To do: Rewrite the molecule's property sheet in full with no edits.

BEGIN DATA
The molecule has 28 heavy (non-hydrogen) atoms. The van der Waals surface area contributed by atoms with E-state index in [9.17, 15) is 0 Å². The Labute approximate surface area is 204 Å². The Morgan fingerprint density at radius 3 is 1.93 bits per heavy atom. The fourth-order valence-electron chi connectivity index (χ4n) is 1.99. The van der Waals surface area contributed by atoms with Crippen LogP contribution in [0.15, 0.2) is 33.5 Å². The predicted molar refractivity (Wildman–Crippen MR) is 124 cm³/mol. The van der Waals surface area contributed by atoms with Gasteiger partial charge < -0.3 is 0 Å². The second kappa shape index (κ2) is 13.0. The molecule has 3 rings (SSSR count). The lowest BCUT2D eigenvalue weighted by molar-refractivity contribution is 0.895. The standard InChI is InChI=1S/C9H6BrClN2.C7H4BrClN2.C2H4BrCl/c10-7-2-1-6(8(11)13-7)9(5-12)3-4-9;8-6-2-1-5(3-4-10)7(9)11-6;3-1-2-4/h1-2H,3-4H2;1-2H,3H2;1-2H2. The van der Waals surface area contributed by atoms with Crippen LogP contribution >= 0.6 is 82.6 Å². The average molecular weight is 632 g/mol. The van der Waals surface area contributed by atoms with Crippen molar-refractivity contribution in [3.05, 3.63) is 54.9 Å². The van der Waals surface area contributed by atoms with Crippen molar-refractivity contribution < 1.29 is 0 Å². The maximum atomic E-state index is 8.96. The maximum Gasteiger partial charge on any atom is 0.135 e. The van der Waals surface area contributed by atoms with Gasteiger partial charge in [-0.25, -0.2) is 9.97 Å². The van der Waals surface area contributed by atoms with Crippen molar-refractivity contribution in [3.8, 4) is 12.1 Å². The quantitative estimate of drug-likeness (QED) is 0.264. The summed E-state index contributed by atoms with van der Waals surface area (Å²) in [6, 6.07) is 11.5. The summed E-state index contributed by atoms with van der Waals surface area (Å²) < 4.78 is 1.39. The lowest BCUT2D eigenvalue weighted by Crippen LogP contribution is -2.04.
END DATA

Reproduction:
The molecule has 28 heavy (non-hydrogen) atoms. The van der Waals surface area contributed by atoms with E-state index in [9.17, 15) is 0 Å². The Labute approximate surface area is 204 Å². The Morgan fingerprint density at radius 3 is 1.93 bits per heavy atom. The fourth-order valence-electron chi connectivity index (χ4n) is 1.99. The van der Waals surface area contributed by atoms with Crippen LogP contribution in [0.15, 0.2) is 33.5 Å². The predicted molar refractivity (Wildman–Crippen MR) is 124 cm³/mol. The van der Waals surface area contributed by atoms with Gasteiger partial charge < -0.3 is 0 Å². The second kappa shape index (κ2) is 13.0. The molecule has 3 rings (SSSR count). The lowest BCUT2D eigenvalue weighted by molar-refractivity contribution is 0.895. The standard InChI is InChI=1S/C9H6BrClN2.C7H4BrClN2.C2H4BrCl/c10-7-2-1-6(8(11)13-7)9(5-12)3-4-9;8-6-2-1-5(3-4-10)7(9)11-6;3-1-2-4/h1-2H,3-4H2;1-2H,3H2;1-2H2. The van der Waals surface area contributed by atoms with Crippen LogP contribution >= 0.6 is 82.6 Å². The average molecular weight is 632 g/mol. The van der Waals surface area contributed by atoms with Crippen molar-refractivity contribution in [3.05, 3.63) is 54.9 Å². The van der Waals surface area contributed by atoms with Crippen molar-refractivity contribution < 1.29 is 0 Å². The maximum atomic E-state index is 8.96. The maximum Gasteiger partial charge on any atom is 0.135 e. The van der Waals surface area contributed by atoms with Gasteiger partial charge in [-0.25, -0.2) is 9.97 Å². The van der Waals surface area contributed by atoms with Crippen molar-refractivity contribution in [3.8, 4) is 12.1 Å². The quantitative estimate of drug-likeness (QED) is 0.264. The summed E-state index contributed by atoms with van der Waals surface area (Å²) in [6, 6.07) is 11.5. The summed E-state index contributed by atoms with van der Waals surface area (Å²) < 4.78 is 1.39. The lowest BCUT2D eigenvalue weighted by Crippen LogP contribution is -2.04.